Structurally, books such as Maira Kalman’s The Principles of Uncertainty always seem to interest me. The colorful pages filled with intimate drawings, photographs, and just the right choice of words captures my attention in many ways. I decided that I loved this book when I reached the dedication page and discovered a young photograph of Kalman’s own mother, “To my beautiful mother Sara.” I do not know why, maybe I just liked her face. But I quickly realized that I really did love this book once I read the opening sentence and then the book in its entirety- in fact, it will even make it to the bookshelf closest to my bed after the semester is through (which means that I really must have liked it).
I suppose that Kalman’s book relates to Bill Bryson’s, and not just because we are suppose to make some kind of connection between the two. After our discussion today, I find that Kalman’s work follows Bryson’s quite naturally- specifically with regard to time, life, and the relationship between the two. It grapples with the details in a life, and the importance of those details and then the unimportance of those same details.
Bill Bryson’s book is essentially a compilation of works he submitted to his column- a column, we suggested, which represents a life, namely Bryson’s. The way Bryson implements the passage of time then speaks directly to the central questions found in Kalman’s book- what then are we to make of our lives? What meaning are we to take from them? What meaning ought to be taken from them?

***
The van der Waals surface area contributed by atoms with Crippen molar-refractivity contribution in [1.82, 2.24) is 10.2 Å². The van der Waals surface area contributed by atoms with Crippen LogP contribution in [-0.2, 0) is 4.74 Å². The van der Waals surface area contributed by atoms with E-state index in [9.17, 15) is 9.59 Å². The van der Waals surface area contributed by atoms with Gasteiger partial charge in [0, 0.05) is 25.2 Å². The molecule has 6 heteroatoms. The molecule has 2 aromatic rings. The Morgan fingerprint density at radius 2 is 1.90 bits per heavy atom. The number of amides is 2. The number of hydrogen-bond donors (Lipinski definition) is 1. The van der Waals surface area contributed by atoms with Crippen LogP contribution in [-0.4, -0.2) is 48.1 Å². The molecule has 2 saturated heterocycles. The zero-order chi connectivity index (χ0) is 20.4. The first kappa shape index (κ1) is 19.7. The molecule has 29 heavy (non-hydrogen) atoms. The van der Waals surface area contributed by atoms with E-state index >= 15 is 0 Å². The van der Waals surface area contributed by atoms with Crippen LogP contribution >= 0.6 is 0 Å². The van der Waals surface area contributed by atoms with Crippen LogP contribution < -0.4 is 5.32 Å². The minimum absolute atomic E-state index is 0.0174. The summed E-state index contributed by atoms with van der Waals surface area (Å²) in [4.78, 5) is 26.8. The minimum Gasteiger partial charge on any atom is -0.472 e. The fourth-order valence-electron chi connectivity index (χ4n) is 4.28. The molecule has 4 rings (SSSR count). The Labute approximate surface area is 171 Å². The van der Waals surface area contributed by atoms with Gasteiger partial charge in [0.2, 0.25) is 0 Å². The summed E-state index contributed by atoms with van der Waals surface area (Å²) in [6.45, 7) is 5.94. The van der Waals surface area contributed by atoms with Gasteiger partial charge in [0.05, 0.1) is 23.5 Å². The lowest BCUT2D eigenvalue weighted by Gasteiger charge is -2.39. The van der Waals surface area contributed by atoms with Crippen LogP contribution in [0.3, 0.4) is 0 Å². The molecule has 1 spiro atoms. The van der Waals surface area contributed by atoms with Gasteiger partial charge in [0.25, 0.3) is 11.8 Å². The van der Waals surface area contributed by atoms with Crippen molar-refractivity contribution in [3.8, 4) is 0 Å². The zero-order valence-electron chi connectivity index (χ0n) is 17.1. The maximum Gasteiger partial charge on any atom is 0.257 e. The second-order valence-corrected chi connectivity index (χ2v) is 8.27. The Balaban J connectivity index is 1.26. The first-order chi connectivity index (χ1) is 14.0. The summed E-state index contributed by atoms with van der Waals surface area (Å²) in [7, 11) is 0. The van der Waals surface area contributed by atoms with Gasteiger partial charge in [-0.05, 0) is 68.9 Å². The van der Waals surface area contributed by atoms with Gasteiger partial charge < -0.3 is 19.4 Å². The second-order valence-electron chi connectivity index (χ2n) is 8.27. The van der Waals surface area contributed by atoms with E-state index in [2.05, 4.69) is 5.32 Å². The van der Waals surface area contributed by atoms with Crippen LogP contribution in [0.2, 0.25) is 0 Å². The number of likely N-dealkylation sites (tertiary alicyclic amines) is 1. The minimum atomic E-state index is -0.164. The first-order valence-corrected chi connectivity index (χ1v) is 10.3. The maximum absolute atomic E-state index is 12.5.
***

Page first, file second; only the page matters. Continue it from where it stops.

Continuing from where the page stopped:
What I love most about Kalman is not simply found in her cool drawings and smart insights. Rather, I most love her understanding of beauty in relation to the world and a lifetime. She sees the beauty in a fun hat, a gnarled, elderly individual straining to walk down the street, a delicious fruit basket, a beautiful garden, her aunt’s morning swims in the ocean, a warm pink bed in Paris, everything in Paris and then New York, used sofas, good quotes, music, and trees. But she also understands and values the beauty in the human desire to express and then the frustrating inability to ever do so completely. She finds the beauty in the joyful and the heartbreaking, and I love that.
I find the questions Kalman fills her pages with alone to be beautiful. “Did Goethe know who he was? The question is, does one need to know? And what is it you know once you think you know?” (125) And if we are all so temporary, so impermanent, “what is the point?” (175) “The sun will blow up in five billion years. Knowing that, how could anyone want a war. Or plastic surgery. But I am being naïve. And the unknown is so unknowable. And who is to judge really?” (222) You will never know yourself fully. It is impossible. I do not know who I am most of the time. And still, there is something we can all relate to within ourselves, some semblance of something that makes us believe that we do, in fact, know ourselves. And I suppose we do to an extent, but there is far more that we do not know.
So what is the point then? If we are all going to die, and soon, what is the point? Why might we still feel a loss knowing that the sun will blow up five billion years from now (we certainly won’t be around to see it happen)? Because I do feel a loss. It would almost seem that the meaning of life is to understand that life has meaning- despite the constraints of time and how very little of it we are truly given freely. I’m not going to pretend to know the point to life, but I do believe this to be true.
I think service itself inherently helps us to understand that the meaning is meaning itself- to become aware, personally, of this. By building community and relationships with one another, life becomes meaningful. And the impossibly indescribable becomes that much easier to describe.